Aftershokz Trekz Titanium bone conducting headphones

by Volker Weber

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Headsets serve two purposes for me: they let me listen in private when I am traveling and they isolate me from the surrounding noise. But what if you do want to hear what's happening around you? Like running through a forest or riding in traffic? Aftershokz set out to solve this with their Trekz Titanium headset. It works by sending the sound through your cheekbones instead of your ear canal. You can still hear what's happening because your ears remain free.

Big question: how do they sound? Somewhere between tinny and terrible. The frequency spectrum proabably looks like a bell curve. Midrange is fine, high frequencies are dull, low frequencies don't seem to exist. It gets better when you plug your ears with your fingers or the included squishy ear plugs, but that defies the purpose. You can switch between two EQ settings by pressing both volume buttons at the same time. One of them provides more bass than the other. There are two noise cancelling microphones for making phones calls.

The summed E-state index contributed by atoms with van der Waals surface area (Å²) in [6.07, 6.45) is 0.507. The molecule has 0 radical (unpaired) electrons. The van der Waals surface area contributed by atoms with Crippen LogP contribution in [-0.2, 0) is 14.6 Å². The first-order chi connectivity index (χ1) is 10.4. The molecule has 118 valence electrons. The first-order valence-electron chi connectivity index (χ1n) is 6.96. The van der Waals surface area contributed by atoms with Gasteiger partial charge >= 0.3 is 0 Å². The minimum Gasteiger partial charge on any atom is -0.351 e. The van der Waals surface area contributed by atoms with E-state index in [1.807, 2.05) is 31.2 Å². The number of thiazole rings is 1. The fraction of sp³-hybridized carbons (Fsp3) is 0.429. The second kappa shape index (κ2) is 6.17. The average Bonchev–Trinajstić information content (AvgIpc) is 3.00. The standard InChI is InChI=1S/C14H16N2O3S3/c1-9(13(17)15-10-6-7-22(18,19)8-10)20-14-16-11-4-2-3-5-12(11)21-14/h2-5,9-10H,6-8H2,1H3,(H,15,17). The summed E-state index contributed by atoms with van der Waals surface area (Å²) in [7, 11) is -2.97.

How do they fit? The band between those "earpieces" is an elastic titanium alloy which creates the pressure needed for bone conducting and you wear the band over your ears so they don't slide down. Glasses are not a problem, since you can slide them under the headset. The headset tickles the skin in front of your ears and that can be irritating. It also leak sound since the vibration has to be strong enough to induce sound in your ear.

Are they useless? Not at all. When you listen to podcasts or when you need to make phone calls, you don't need Hi-Fi sound quality. I have custom earplugs (german: Otoplastik) and the Trekz Titanium is the only headset that can bypass those.

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I explain difficult concepts in simple ways. For free, and for money. Clue procurement and bullshit detection.

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